The Global Experience Module in NYU School of Law provides the framework to understand the key legal issues of Compliance and US Business Law
The Master in Global Corporate Compliance (LLM/MsL) includes a Global Experience Module in NYU School of Law. This intensive program is designed to introduce experienced foreign-trained attorneys to key aspects of US business law.
Stephen Choi, Professor of Law and Director of the Pollack Center at NYU, shares what the Global Experience Module offers IE Law School´s students, including some of the main differences between business regulation in the United States and Europe, U.S. business law enforcement, including criminal enforcement as well as steps companies can take to reduce the likelihood or impact of a criminal proceeding.
What does your course cover?
This intensive program is designed to introduce experienced foreign-trained attorneys to key aspects of US business law. The instruction will include interactive discussions. The course will be taught by full-time NYU Law School. In Spain, the course examines the core concepts of corporate organization, structure and management under American law. It begins with a discussion of the evolution of American corporate law and the economic analysis of business enterprises. Subjects for detailed discussion include: corporate governance, fiduciary duties of directors and officers, shareholder voting, shareholder litigation, and insider trading. In New York, the course offers an intensive introduction to the federal securities laws, covering the Securities Act of 1933 and the Securities Exchange Act of 1934. The course explores the elaborate disclosure obligations that the United States imposes on the distribution and trading of securities. Topics to be covered include the preparation of disclosure documents, exemptions from disclosure requirements, the relationship between disclosure obligations and antifraud rules, and the duties of participants in securities transactions. The course will also cover the enforcement of U.S. business law, including criminal enforcement as well as steps companies can take to reduce the likelihood or impact of a criminal proceeding.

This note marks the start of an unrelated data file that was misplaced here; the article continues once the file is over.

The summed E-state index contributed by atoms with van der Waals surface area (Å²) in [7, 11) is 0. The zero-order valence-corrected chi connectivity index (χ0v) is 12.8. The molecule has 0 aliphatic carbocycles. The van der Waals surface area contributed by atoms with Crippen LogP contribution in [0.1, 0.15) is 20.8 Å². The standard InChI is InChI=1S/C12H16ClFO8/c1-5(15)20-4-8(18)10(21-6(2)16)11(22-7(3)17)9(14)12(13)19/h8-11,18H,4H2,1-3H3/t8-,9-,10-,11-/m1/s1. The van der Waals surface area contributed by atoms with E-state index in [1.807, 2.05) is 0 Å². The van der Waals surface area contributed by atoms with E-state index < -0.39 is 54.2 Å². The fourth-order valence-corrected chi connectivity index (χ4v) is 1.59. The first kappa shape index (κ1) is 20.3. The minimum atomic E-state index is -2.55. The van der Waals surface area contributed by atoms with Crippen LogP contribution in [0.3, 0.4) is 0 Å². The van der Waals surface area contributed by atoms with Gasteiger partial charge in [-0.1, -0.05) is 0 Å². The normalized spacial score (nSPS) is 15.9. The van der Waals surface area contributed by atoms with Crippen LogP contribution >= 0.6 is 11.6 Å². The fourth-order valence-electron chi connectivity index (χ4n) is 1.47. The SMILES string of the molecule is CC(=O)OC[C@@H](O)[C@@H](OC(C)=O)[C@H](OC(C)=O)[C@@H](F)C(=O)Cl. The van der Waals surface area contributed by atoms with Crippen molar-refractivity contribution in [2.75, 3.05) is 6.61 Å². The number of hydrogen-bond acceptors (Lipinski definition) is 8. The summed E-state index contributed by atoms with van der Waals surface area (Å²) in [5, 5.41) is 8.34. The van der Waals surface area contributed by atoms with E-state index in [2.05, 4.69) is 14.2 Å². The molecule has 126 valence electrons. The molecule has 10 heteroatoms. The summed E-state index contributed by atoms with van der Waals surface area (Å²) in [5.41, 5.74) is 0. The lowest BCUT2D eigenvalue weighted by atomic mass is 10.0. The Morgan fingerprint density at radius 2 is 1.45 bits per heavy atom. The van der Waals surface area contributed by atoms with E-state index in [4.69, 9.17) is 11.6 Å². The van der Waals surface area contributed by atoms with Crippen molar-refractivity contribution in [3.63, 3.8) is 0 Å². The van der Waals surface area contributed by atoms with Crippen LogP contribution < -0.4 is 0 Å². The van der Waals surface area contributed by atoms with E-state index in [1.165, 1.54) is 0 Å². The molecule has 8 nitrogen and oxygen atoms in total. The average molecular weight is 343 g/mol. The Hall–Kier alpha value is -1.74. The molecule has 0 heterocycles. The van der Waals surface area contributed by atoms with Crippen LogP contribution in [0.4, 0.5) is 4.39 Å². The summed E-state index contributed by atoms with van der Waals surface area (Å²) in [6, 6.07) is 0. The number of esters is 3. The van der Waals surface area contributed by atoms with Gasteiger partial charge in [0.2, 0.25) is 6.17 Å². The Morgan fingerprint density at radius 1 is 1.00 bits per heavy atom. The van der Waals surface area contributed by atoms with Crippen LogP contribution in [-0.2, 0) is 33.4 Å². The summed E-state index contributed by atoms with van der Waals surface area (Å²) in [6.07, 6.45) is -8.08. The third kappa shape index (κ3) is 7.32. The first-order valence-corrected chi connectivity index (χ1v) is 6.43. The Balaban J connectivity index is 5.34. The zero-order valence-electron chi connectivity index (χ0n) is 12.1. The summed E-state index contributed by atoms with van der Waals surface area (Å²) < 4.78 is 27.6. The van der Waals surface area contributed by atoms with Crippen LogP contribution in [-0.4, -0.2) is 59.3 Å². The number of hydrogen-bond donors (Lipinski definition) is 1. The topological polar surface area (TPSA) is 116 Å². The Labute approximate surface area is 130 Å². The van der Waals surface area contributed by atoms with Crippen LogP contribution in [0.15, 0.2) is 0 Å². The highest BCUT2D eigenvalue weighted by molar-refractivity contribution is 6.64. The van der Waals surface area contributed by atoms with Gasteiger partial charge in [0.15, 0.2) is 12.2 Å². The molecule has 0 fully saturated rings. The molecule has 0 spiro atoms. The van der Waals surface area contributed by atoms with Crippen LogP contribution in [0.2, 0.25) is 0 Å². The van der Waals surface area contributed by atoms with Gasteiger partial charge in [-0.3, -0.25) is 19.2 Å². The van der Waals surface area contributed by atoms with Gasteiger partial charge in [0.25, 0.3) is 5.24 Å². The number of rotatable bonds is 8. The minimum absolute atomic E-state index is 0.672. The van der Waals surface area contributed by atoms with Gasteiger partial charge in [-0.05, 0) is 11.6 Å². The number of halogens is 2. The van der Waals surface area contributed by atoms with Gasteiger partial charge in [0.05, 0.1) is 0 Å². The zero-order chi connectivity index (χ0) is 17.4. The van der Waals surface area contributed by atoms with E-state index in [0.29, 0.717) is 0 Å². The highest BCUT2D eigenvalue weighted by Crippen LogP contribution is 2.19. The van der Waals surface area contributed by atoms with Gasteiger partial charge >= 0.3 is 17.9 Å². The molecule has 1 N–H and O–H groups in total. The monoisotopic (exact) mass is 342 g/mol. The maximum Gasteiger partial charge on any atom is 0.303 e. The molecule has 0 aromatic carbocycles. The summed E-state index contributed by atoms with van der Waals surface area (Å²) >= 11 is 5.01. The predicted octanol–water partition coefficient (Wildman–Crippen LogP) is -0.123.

What are the main differences between Europe and the United States?
While many of the objectives of business regulation are similar between the United States and Europe, there are many differences in the structure of the regulatory regimes and how the regimes affect corporate behavior. For example, authority over business law in the United States is less unified compared with Europe. Regulatory authority in the U.S. is separated across various regulatory entities. The federal government largely regulates the capital markets through the securities regulatory regime, although individual states have their own securities regulatory regime and will, among other things, regulate broker-dealers and investment advisors that do not register with the U.S. Securities and Exchange Commission. Self-regulatory organizations (SROs), including the Financial Industry Regulatory Authority (FINRA) regulate many of the business activities of the members of the SROs including broker-dealers. Lastly, internal corporate governance is left primarily to state corporate law. Overlap nonetheless exists. Insider trading, which can be viewed as violating an aspect of an insider’s fiduciary duty to a company’s investors, is largely regulated at the federal level in the United States.
What coverage of the FCPA is in the program?
How the U.S. government enforces business related law, including the Foreign Corrupt Practices Act (FCPA), is an important topic for foreign attorneys seeking to give advice to their corporate clients doing business in the United States. The reach of the FCPA is broad and the program will give participants a view into the intricacies of enforcement, including criminal liability.
What can companies do to head off or lessen the impact of a U.S. government criminal investigation?
The consequences of a U.S. Department of Justice criminal action and a criminal conviction are large for corporations. As we will discuss in the program, companies have several tools to reduce the risk of a criminal investigation or the consequences if such an investigation is commenced. These include voluntary self-disclosure, remediation efforts, and cooperation with the government among other means.
Why is this program valuable to global business law professionals?
For any global business law professional seeking to give advice to companies that do business with the United States, the course will provide the framework to understand the key legal issues.